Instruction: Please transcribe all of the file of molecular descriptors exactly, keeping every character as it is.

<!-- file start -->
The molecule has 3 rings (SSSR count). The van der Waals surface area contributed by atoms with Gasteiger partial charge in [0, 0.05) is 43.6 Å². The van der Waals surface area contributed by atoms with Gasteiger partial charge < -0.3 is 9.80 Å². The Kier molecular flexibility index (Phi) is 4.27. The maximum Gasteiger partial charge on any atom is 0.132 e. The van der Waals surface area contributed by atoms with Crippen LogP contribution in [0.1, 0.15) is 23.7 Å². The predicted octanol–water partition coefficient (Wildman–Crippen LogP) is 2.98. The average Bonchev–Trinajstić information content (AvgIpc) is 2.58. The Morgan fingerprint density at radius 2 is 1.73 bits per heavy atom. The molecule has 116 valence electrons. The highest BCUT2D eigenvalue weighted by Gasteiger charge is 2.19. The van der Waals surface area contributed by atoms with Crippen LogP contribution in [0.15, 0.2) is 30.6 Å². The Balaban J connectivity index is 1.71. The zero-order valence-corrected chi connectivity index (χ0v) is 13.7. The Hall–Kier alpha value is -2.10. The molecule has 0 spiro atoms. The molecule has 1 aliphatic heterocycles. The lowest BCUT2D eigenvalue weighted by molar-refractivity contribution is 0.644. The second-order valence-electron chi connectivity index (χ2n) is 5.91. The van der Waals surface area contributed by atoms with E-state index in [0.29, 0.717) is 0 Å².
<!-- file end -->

The molecule has 3 rings (SSSR count). The van der Waals surface area contributed by atoms with Gasteiger partial charge in [0, 0.05) is 43.6 Å². The van der Waals surface area contributed by atoms with Gasteiger partial charge < -0.3 is 9.80 Å². The Kier molecular flexibility index (Phi) is 4.27. The maximum Gasteiger partial charge on any atom is 0.132 e. The van der Waals surface area contributed by atoms with Crippen LogP contribution in [0.1, 0.15) is 23.7 Å². The predicted octanol–water partition coefficient (Wildman–Crippen LogP) is 2.98. The average Bonchev–Trinajstić information content (AvgIpc) is 2.58. The Morgan fingerprint density at radius 2 is 1.73 bits per heavy atom. The molecule has 116 valence electrons. The highest BCUT2D eigenvalue weighted by Gasteiger charge is 2.19. The van der Waals surface area contributed by atoms with Crippen LogP contribution in [0.15, 0.2) is 30.6 Å². The Balaban J connectivity index is 1.71. The zero-order valence-corrected chi connectivity index (χ0v) is 13.7. The Hall–Kier alpha value is -2.10. The molecule has 0 spiro atoms. The molecule has 1 aliphatic heterocycles. The lowest BCUT2D eigenvalue weighted by molar-refractivity contribution is 0.644. The second-order valence-electron chi connectivity index (χ2n) is 5.91. The van der Waals surface area contributed by atoms with E-state index in [0.29, 0.717) is 0 Å².